Queen Elizabeth II acceded to the throne seven years after World War II ended and was coronated more than a year after her father, George VI died to allow a time of mourning. Millions tuned in to watch the first ever fully televised coronation of a British royal.
Millions are familiar with her as the face of the British monarchy for 70 years, but she also held two perhaps lesser known titles: “Defender of the Faith”, and “Supreme Governor of the Church of England”, both originating in the era of the Reformation. Though she maintained a Constitutional role in the church as Supreme Governor, she maintained a distance and allowed the bishops to deal with church affairs.
In an article from June 2022, Religion News Service quoted her annual Christmas address in 2000, where she marked the 2,000-year anniversary of Jesus’ birth by saying:
“For me the teachings of Christ and my own personal accountability before God provide a framework in which I try to lead my life. I, like so many of you, have drawn great comfort in difficult times from Christ’s words and example.” Similar sentiments have been aired at Christmas ever since.
Living out her faith was not just a ceremonial act for the Queen, it was her practice.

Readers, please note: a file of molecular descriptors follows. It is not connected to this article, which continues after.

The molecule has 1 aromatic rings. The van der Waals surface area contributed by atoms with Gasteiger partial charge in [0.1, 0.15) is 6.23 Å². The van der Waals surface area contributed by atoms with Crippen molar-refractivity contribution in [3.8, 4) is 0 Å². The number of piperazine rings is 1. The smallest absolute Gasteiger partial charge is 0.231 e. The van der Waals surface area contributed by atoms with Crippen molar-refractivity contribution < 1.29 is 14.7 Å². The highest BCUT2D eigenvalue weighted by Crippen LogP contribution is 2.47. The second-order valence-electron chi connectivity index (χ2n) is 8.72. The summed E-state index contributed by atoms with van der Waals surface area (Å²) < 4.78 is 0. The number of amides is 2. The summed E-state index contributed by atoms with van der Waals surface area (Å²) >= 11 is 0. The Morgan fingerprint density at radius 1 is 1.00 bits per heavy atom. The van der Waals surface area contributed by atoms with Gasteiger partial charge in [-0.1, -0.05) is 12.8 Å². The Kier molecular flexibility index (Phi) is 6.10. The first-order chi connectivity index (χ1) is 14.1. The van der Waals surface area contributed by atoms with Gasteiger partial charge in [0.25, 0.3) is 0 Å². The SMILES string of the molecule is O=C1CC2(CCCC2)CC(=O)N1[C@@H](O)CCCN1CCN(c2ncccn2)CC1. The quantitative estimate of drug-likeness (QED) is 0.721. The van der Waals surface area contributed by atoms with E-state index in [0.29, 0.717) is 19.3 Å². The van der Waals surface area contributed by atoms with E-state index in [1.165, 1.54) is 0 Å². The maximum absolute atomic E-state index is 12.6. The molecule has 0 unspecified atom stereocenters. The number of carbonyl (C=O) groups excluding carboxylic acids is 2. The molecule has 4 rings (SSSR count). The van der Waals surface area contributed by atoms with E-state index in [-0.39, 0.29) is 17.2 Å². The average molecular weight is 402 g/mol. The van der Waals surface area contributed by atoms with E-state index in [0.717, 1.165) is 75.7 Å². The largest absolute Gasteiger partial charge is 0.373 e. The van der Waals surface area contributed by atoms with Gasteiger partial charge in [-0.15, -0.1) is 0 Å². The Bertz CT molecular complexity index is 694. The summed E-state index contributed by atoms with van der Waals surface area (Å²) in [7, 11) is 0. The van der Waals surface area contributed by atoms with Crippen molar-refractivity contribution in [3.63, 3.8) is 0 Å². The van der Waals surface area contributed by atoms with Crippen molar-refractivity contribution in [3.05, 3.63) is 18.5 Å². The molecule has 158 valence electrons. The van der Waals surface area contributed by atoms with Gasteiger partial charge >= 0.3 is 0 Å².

The queen also leads the nation at regular services honoring the war dead, or offering thanksgiving for her jubilees, but worship is not, for her, only a public show. She has attended church regularly throughout her life and is said to have an uncomplicated, Bible and prayer-book based faith.
While the Queen met regularly with members of many faiths and invited them to be present for important church occasions, there has been some discussion about a preferential tie of the Church of England above all other faiths in the British government with church representation present in both the House of Lords and Parliament. This preference seemed apparent in 2012 when at Lambeth Palace the Queen said that Anglicanism:
“has a duty to protect the free practice of all other faiths in this country.”
In more recent years she had also spoken more directly about environmental concerns and tied those concerns to her faith.
According to Reuters, the Queen’s last public appearance was this past Tuesday when she appointed Liz Tuss as Prime Minister.